As the number of dual active ingredient ITNs being used increases year on year, the subsequent financial savings to the health system will also increase, underlining the long-term financial and public health benefits of this additional investment.

In addition, the operational pilots also produced a set of guidelines for how to effectively incorporate these new nets into multi-product campaigns and continuous distribution.

Peter Sands, Executive Director of the Global Fund, said: “We are delighted to see that the dual active ingredient insecticide-treated nets have demonstrated exceptional impact against malaria. The success of the New Nets Project is proof that, by fostering collaboration across global health partners, harnessing innovation, and using market-shaping approaches, we can fight insecticide resistance, make our interventions highly cost-effective and accelerate progress against malaria. Together with our partners, we will continue to invest in the insecticide-treated net innovation pipeline to avert more cases, save more lives, and get back on track towards the global malaria goals.”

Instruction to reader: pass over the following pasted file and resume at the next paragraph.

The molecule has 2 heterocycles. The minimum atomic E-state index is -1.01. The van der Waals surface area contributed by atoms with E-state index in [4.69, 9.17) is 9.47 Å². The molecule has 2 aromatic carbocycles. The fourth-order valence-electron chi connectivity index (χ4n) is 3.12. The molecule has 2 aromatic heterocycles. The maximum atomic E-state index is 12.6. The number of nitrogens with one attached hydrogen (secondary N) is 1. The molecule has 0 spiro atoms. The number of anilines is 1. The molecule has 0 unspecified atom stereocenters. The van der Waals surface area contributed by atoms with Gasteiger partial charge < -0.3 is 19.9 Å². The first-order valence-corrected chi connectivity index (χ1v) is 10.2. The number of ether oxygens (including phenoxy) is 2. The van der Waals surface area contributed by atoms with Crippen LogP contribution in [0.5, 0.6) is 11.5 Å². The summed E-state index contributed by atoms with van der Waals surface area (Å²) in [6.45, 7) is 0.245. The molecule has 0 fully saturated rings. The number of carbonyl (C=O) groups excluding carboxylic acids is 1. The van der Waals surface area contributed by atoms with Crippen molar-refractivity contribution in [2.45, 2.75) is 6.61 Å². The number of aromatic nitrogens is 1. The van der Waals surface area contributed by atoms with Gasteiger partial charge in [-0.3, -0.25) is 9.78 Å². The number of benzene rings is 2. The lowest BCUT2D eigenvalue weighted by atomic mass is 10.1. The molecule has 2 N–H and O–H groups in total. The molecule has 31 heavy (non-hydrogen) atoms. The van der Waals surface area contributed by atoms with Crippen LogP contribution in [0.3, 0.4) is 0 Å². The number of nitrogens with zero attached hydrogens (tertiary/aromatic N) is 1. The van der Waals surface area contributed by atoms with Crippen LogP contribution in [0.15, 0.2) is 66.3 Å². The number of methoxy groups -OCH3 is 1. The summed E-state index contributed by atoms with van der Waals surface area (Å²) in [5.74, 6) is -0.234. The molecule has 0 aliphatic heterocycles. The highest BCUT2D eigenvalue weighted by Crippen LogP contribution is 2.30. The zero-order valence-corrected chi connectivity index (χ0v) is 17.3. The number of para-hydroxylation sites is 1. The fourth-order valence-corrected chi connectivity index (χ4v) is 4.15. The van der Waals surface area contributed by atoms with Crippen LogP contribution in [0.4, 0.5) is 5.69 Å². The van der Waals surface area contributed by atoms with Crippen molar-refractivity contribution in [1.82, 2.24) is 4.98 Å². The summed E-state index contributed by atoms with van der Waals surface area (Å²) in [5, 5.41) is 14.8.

Catalytic market-shaping work under the New Nets Project increased supply and demand of dual active ingredient nets, ensuring equitable and affordable access to novel vector control products for country level control programs and vulnerable populations.

UK-based social finance company MedAccess and the Bill & Melinda Gates Foundation supported access to Interceptor® G2 nets in 20+ countries by providing a volume guarantee that enabled BASF to reduce the price procurers pay for the nets. This, combined with continued efforts by partners to scale the introduction of all dual active ingredient nets as they receive WHO prequalification, will help to ensure sustainability beyond the completion of the project.